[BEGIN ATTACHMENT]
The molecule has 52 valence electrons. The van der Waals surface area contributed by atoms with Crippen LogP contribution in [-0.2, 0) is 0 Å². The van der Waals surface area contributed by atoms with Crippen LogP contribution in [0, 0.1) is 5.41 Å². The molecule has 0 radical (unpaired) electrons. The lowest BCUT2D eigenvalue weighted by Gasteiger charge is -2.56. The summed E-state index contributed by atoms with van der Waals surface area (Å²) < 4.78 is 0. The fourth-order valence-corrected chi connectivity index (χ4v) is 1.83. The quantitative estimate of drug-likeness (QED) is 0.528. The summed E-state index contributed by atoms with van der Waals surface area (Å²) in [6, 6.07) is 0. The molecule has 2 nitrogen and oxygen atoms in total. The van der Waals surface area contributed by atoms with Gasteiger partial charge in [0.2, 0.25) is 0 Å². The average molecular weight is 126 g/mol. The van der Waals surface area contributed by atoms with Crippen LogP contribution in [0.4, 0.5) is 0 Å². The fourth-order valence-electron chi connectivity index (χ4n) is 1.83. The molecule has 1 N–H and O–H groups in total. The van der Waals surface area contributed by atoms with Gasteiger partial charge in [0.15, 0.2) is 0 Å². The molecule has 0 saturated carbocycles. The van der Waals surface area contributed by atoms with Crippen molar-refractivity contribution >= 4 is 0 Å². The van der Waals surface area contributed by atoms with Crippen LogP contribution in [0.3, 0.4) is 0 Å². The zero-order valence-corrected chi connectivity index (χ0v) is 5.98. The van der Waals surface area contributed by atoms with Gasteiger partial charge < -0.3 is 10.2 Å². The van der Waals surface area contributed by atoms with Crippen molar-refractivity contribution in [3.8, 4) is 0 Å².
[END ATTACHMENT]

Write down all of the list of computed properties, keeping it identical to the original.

The molecule has 52 valence electrons. The van der Waals surface area contributed by atoms with Crippen LogP contribution in [-0.2, 0) is 0 Å². The van der Waals surface area contributed by atoms with Crippen LogP contribution in [0, 0.1) is 5.41 Å². The molecule has 0 radical (unpaired) electrons. The lowest BCUT2D eigenvalue weighted by Gasteiger charge is -2.56. The summed E-state index contributed by atoms with van der Waals surface area (Å²) < 4.78 is 0. The fourth-order valence-corrected chi connectivity index (χ4v) is 1.83. The quantitative estimate of drug-likeness (QED) is 0.528. The summed E-state index contributed by atoms with van der Waals surface area (Å²) in [6, 6.07) is 0. The molecule has 2 nitrogen and oxygen atoms in total. The van der Waals surface area contributed by atoms with Gasteiger partial charge in [0.2, 0.25) is 0 Å². The average molecular weight is 126 g/mol. The van der Waals surface area contributed by atoms with Crippen LogP contribution in [0.4, 0.5) is 0 Å². The fourth-order valence-electron chi connectivity index (χ4n) is 1.83. The molecule has 1 N–H and O–H groups in total. The van der Waals surface area contributed by atoms with Gasteiger partial charge in [0.15, 0.2) is 0 Å². The molecule has 0 saturated carbocycles. The van der Waals surface area contributed by atoms with Crippen molar-refractivity contribution >= 4 is 0 Å². The van der Waals surface area contributed by atoms with Crippen LogP contribution in [0.3, 0.4) is 0 Å². The zero-order valence-corrected chi connectivity index (χ0v) is 5.98. The van der Waals surface area contributed by atoms with Gasteiger partial charge < -0.3 is 10.2 Å². The van der Waals surface area contributed by atoms with Crippen molar-refractivity contribution in [3.8, 4) is 0 Å².